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Mitchell v. Colvin

United States District Court, S.D. Indiana, Indianapolis Division

October 31, 2014

LAURIE A. MITCHELL, Plaintiff,
v.
CAROLYN W. COLVIN, Acting Commissioner of Social Security Administration, Defendant.

ENTRY REVIEWING THE COMMISSIONER'S DECISION

JANE MAGNUS-STINSON, District Judge.

Plaintiff Laurie A. Mitchell applied for disability insurance benefits from the Social Security Administration ("SSA") on January 21, 2011. After a series of administrative proceedings and appeals, including a hearing in August 2012 before Administrative Law Judge ("ALJ") T. Whitaker, the ALJ determined that Ms. Mitchell was not entitled to disability insurance benefits. In November 2013, the Appeals Council denied Ms. Mitchell's request for a review of the ALJ's decision, rendering that decision the final decision of the Defendant, Commissioner of the Social Security Administration ("the Commissioner"), for the purposes of judicial review. See 20 C.F.R. § 404.981. Ms. Mitchell then filed this action under 42 U.S.C. § 405(g), requesting that the Court review the Commissioner's denial.

I.

STANDARD OF REVIEW

The Court's role in this action is limited to ensuring that the ALJ applied the correct legal standards and that substantial evidence exists for the ALJ's decision. Barnett v. Barnhart, 381 F.3d 664, 668 (7th Cir. 2004) (citation omitted). For the purpose of judicial review, "[s]ubstantial evidence is such relevant evidence as a reasonable mind might accept as adequate to support a conclusion." Id. (quotation omitted). Because the ALJ "is in the best position to determine the credibility of witnesses, " Craft v. Astrue, 539 F.3d 668, 678 (7th Cir. 2008), this Court must afford the ALJ's credibility determination "considerable deference, " overturning it only if it is "patently wrong." Prochaska v. Barnhart, 454 F.3d 731, 738 (7th Cir. 2006) (quotations omitted).

The ALJ must apply the five-step inquiry set forth in 20 C.F.R. § 404.1520(a)(4)(i)-(v), evaluating the following, in sequence:

(1) whether the claimant is currently [un]employed; (2) whether the claimant has a severe impairment; (3) whether the claimant's impairment meets or equals one of the impairments listed by the [Commissioner]; (4) whether the claimant can perform her past work; and (5) whether the claimant is capable of performing work in the national economy.

Clifford v. Apfel, 227 F.3d 863, 868 (7th Cir. 2000) (citations omitted) (alterations in original). "If a claimant satisfies steps one, two, and three, she will automatically be found disabled. If a claimant satisfies steps one and two, but not three, then she must satisfy step four. Once step four is satisfied, the burden shifts to the SSA to establish that the claimant is capable of performing work in the national economy." Knight v. Chater, 55 F.3d 309, 313 (7th Cir. 1995).

After Step Three, but before Step Four, the ALJ must determine a claimant's RFC by evaluating all limitations that arise from medically determinable impairments, even those that are not severe. Villano v. Astrue, 556 F.3d 558, 563 (7th Cir. 2009). In doing so, the ALJ may not dismiss a line of evidence contrary to the ruling. Id. The ALJ uses the RFC at Step Four to determine whether the claimant can perform her own past relevant work and if not, at Step Five to determine whether the claimant can perform other work. See 20 C.F.R. § 416.920(e), (g). The burden of proof is on the claimant for Steps One through Four; only at Step Five does the burden shift to the Commissioner. Clifford, 227 F.3d at 868.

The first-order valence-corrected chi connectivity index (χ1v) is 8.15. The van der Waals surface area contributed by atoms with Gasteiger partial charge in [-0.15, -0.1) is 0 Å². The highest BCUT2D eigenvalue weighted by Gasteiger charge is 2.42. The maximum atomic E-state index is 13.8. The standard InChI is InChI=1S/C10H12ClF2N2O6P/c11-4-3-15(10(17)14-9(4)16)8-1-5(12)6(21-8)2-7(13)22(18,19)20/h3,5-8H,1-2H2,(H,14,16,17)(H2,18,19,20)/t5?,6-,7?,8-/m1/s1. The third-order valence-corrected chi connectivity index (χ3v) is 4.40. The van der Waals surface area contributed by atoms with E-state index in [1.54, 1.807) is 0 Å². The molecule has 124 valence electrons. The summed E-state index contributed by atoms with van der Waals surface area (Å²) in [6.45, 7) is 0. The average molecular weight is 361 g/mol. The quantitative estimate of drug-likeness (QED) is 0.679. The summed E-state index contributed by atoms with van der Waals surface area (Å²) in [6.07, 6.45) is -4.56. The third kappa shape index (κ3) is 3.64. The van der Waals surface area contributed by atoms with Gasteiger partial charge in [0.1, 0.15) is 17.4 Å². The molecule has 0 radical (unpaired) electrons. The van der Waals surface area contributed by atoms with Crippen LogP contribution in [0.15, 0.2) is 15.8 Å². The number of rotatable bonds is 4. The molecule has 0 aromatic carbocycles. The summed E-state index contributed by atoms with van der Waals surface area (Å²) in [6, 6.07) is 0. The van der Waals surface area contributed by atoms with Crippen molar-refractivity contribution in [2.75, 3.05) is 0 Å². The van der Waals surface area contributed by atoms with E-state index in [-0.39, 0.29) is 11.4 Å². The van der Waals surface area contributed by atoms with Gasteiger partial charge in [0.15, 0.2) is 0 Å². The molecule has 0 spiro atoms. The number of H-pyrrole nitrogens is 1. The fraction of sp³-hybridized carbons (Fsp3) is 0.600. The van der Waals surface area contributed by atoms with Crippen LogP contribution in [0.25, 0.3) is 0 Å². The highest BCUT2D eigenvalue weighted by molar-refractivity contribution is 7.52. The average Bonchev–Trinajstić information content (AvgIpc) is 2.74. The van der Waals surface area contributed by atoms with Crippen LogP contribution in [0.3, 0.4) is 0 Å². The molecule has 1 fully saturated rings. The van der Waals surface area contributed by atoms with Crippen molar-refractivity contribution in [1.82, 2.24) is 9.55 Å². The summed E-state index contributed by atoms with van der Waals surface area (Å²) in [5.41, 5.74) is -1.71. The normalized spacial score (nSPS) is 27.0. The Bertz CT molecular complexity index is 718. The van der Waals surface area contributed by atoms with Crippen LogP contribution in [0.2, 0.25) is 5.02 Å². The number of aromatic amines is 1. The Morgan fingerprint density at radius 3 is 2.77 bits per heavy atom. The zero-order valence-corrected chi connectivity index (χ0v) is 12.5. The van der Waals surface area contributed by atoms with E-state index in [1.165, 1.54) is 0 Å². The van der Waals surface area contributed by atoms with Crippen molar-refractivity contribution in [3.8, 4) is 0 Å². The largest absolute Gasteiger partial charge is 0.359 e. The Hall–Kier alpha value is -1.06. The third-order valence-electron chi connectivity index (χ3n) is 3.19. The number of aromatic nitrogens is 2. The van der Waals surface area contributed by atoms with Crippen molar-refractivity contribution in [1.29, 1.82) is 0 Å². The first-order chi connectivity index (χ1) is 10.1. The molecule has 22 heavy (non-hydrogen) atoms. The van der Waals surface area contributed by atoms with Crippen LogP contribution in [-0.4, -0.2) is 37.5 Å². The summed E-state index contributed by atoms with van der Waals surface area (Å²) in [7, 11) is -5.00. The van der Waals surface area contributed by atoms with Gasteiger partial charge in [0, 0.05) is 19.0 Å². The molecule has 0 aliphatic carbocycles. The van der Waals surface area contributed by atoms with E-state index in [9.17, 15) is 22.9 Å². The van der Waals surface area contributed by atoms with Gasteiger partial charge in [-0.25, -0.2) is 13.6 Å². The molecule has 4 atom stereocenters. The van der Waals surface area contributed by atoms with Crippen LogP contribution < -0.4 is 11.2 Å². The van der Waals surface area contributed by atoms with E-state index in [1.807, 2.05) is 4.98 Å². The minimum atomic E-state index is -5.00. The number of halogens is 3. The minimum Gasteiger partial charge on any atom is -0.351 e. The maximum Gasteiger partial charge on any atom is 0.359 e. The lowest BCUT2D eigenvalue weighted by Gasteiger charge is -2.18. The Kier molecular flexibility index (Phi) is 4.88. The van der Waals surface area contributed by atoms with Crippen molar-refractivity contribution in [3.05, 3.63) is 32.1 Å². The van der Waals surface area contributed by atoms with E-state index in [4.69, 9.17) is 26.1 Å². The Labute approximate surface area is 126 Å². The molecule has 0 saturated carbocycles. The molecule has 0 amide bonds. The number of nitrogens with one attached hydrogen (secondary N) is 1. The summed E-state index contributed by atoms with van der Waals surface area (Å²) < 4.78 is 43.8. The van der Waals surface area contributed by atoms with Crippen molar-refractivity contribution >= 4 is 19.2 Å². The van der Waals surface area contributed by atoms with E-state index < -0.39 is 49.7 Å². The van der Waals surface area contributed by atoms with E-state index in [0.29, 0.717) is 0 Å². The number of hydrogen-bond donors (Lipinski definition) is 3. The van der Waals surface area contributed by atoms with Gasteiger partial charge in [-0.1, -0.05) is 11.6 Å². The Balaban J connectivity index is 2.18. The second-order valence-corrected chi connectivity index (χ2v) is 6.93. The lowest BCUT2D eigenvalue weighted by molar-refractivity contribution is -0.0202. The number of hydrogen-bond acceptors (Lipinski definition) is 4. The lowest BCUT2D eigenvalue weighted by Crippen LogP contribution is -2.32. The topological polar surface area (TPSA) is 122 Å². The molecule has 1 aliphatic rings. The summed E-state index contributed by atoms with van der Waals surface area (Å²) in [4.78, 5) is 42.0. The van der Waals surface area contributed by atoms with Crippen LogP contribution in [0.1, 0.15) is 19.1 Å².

If the ALJ committed no legal error and substantial evidence exists to support the ALJ's decision, the Court must affirm the denial of benefits. Barnett, 381 F.3d at 668. When an ALJ's decision is not supported by substantial evidence, a remand for further proceedings is typically the appropriate remedy. Briscoe ex rel. Taylor v. Barnhart, 425 F.3d 345, 355 (7th Cir. 2005). An award of benefits "is appropriate only where all factual issues have been resolved and the record can yield but one supportable conclusion." Id. (citation omitted).

II.

BACKGROUND

Ms. Mitchell was forty-seven years old on the alleged onset date of her disability, July 27, 2010. [Filing No. 12-2 at 21.] She has a Bachelor of Arts degree in electrical engineering. [Filing No. 12-2 at 16.] Ms. Mitchell suffers from chronic left knee impairment and some pain in her right knee, neck, and shoulder area, [Filing No. 12-2 at 16.], which will be discussed as necessary below.[1] The claimant meets the insured status requirements of the Social Security Act through December 31, 2015. [Filing No. 12-2 at 13.]

Using the five-step sequential evaluation set forth by the SSA, the ALJ issued an opinion on November 2, 2012. [Filing No. 12-2 at 11-24.] The ALJ found as follows:

• At Step One, the ALJ found that Ms. Mitchell did not engage in substantial gainful activity[2] during the period from July 27, 2010, the alleged onset date, through October 15, 2011. [Filing No. 12-2 at 13.]
• At Step Two, the ALJ found that Ms. Mitchell suffered from the following severe impairments: a history of acute flank, cervical and lower extremity contusions with hyperextension of the neck and shoulder strain secondary to fall, a right shoulder sprain/strain and exacerbation of hypertension secondary to cephalgia; osteoarthritis of the left knee status post arthroscopy and chondroplasty times two with resection of medial meniscus; chronic left knee patellofemoral pain syndrome, chondromalacia and maltracking of the patella; degenerative joint disease ...

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